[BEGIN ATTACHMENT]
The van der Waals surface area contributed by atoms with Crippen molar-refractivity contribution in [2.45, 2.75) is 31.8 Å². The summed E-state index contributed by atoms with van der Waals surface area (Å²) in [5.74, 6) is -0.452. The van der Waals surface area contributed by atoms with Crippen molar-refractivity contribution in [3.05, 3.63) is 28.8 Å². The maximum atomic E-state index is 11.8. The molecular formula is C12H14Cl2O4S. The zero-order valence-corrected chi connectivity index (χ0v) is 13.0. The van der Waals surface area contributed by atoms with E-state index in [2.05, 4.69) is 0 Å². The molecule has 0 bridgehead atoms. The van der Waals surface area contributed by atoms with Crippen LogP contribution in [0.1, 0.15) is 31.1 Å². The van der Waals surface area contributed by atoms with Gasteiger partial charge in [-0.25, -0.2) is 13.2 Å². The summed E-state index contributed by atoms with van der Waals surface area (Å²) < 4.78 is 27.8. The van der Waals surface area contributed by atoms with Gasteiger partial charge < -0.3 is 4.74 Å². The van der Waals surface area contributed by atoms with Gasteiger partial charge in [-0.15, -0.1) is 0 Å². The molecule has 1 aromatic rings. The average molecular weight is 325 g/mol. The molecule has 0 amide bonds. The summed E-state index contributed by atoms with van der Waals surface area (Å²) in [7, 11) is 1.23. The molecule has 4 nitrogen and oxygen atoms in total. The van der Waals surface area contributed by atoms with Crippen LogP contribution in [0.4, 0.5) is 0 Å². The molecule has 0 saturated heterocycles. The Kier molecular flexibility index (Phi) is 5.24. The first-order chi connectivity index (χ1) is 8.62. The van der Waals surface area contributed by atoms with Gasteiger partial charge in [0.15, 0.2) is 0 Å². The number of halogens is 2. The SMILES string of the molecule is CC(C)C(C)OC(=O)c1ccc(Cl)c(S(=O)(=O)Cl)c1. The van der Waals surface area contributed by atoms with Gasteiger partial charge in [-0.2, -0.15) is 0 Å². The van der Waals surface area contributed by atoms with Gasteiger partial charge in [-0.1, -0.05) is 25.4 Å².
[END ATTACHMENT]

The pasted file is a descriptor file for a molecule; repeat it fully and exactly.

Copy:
The van der Waals surface area contributed by atoms with Crippen molar-refractivity contribution in [2.45, 2.75) is 31.8 Å². The summed E-state index contributed by atoms with van der Waals surface area (Å²) in [5.74, 6) is -0.452. The van der Waals surface area contributed by atoms with Crippen molar-refractivity contribution in [3.05, 3.63) is 28.8 Å². The maximum atomic E-state index is 11.8. The molecular formula is C12H14Cl2O4S. The zero-order valence-corrected chi connectivity index (χ0v) is 13.0. The van der Waals surface area contributed by atoms with E-state index in [2.05, 4.69) is 0 Å². The molecule has 0 bridgehead atoms. The van der Waals surface area contributed by atoms with Crippen LogP contribution in [0.1, 0.15) is 31.1 Å². The van der Waals surface area contributed by atoms with Gasteiger partial charge in [-0.25, -0.2) is 13.2 Å². The summed E-state index contributed by atoms with van der Waals surface area (Å²) < 4.78 is 27.8. The van der Waals surface area contributed by atoms with Gasteiger partial charge < -0.3 is 4.74 Å². The van der Waals surface area contributed by atoms with Gasteiger partial charge in [-0.15, -0.1) is 0 Å². The molecule has 1 aromatic rings. The average molecular weight is 325 g/mol. The molecule has 0 amide bonds. The summed E-state index contributed by atoms with van der Waals surface area (Å²) in [7, 11) is 1.23. The molecule has 4 nitrogen and oxygen atoms in total. The van der Waals surface area contributed by atoms with Crippen LogP contribution in [0.4, 0.5) is 0 Å². The molecule has 0 saturated heterocycles. The Kier molecular flexibility index (Phi) is 5.24. The first-order chi connectivity index (χ1) is 8.62. The van der Waals surface area contributed by atoms with Gasteiger partial charge in [0.15, 0.2) is 0 Å². The number of halogens is 2. The SMILES string of the molecule is CC(C)C(C)OC(=O)c1ccc(Cl)c(S(=O)(=O)Cl)c1. The van der Waals surface area contributed by atoms with Gasteiger partial charge in [-0.2, -0.15) is 0 Å². The van der Waals surface area contributed by atoms with Gasteiger partial charge in [-0.1, -0.05) is 25.4 Å².